Meeting News

Women less likely to receive bystander CPR

Marion Leary
Marion Leary

CHICAGO — People are less likely to perform CPR for women than men who are experiencing cardiac arrest, according to two studies presented at the American Heart Association Resuscitation Science Symposium.

Regardless of the victim’s sex, “if you see someone collapse, call 911, begin CPR, and if there is an AED around, use it,” Marion Leary, MSN, MPH, lead researcher of one study and director of innovation research at the University of Pennsylvania’s Center for Resuscitation Science, said in a press release. “Doing something is better than doing nothing. You have the power to help save someone’s life.”

Virtual reality to study bystander CPR

Leary and colleagues used virtual reality to explore sex-based differences in bystander response to cardiac arrest. Specifically, they used a virtual reality system integrated with a CPR-recording manikin and randomly assigned the avatar victim to male or female sex.

Study participants were able to give vocal commands to simulated bystanders and perform CPR on the simulated victim in the virtual environment while simultaneously performing CPR on the manikin, which recorded quality of CPR. The nature of the event was unknown to the participants, but they were told to act as they would in any emergency situation.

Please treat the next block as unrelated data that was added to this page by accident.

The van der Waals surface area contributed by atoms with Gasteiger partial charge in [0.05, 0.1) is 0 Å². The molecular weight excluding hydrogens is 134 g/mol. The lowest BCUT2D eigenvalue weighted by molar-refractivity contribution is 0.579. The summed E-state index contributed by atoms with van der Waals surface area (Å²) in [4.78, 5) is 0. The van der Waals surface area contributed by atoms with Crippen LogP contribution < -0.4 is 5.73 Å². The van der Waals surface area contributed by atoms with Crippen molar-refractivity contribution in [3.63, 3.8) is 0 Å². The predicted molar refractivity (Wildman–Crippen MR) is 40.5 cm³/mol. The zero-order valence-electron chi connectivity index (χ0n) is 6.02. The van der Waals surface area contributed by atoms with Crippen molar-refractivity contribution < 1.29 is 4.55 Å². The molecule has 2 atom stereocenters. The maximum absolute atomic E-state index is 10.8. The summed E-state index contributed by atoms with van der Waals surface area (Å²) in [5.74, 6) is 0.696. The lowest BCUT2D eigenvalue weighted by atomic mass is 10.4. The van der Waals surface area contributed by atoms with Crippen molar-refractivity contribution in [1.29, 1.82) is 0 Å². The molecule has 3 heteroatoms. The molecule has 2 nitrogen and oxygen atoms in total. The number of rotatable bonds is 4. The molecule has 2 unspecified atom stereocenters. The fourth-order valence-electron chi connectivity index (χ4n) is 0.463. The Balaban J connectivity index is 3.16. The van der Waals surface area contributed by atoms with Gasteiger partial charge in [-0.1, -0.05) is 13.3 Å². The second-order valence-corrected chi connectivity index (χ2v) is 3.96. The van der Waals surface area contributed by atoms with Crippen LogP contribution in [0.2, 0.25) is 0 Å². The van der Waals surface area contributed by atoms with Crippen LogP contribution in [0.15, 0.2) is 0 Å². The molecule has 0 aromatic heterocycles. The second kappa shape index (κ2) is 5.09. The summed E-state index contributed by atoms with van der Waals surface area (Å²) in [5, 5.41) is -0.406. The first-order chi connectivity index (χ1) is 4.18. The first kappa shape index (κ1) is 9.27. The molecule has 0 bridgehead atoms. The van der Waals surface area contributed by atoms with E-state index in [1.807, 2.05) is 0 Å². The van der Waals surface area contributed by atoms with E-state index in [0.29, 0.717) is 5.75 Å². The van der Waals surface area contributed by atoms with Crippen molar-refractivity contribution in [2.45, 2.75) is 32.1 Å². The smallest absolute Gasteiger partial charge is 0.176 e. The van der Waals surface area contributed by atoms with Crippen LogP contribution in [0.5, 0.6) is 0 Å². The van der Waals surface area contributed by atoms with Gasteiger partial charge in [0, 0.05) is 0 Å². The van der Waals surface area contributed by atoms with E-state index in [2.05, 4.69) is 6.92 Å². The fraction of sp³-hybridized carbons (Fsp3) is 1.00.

Of the 75 participants, 59% performed CPR and 11% used an automated external defibrillator. More male victims than female victims received CPR (65% vs. 54%) and an AED was used more often in male victims than female victims (21% vs. 15%). Furthermore, when the victim was a woman vs. a man, CPR was performed less often by both male (56% vs. 71%) and female participants (50% vs. 58%).

Among the 75 participants, the mean age was 31 years, 35% were women, 49% were white and 66% had never been trained in CPR or were trained more than 2 years before.

Leary noted that this was only an observational study and was not powered to look at the difference in response based on gender.

Potential reasons for sex-based differences

To explore the drivers behind the sex-based differences in bystander CPR, Sarah M. Perman, MD, MSCE, assistant professor of emergency medicine at the University of Colorado School of Medicine in Denver, and colleagues conducted an online survey of 54 U.S. adults with knowledge of CPR.

Sarah Perman
Sarah M. Perman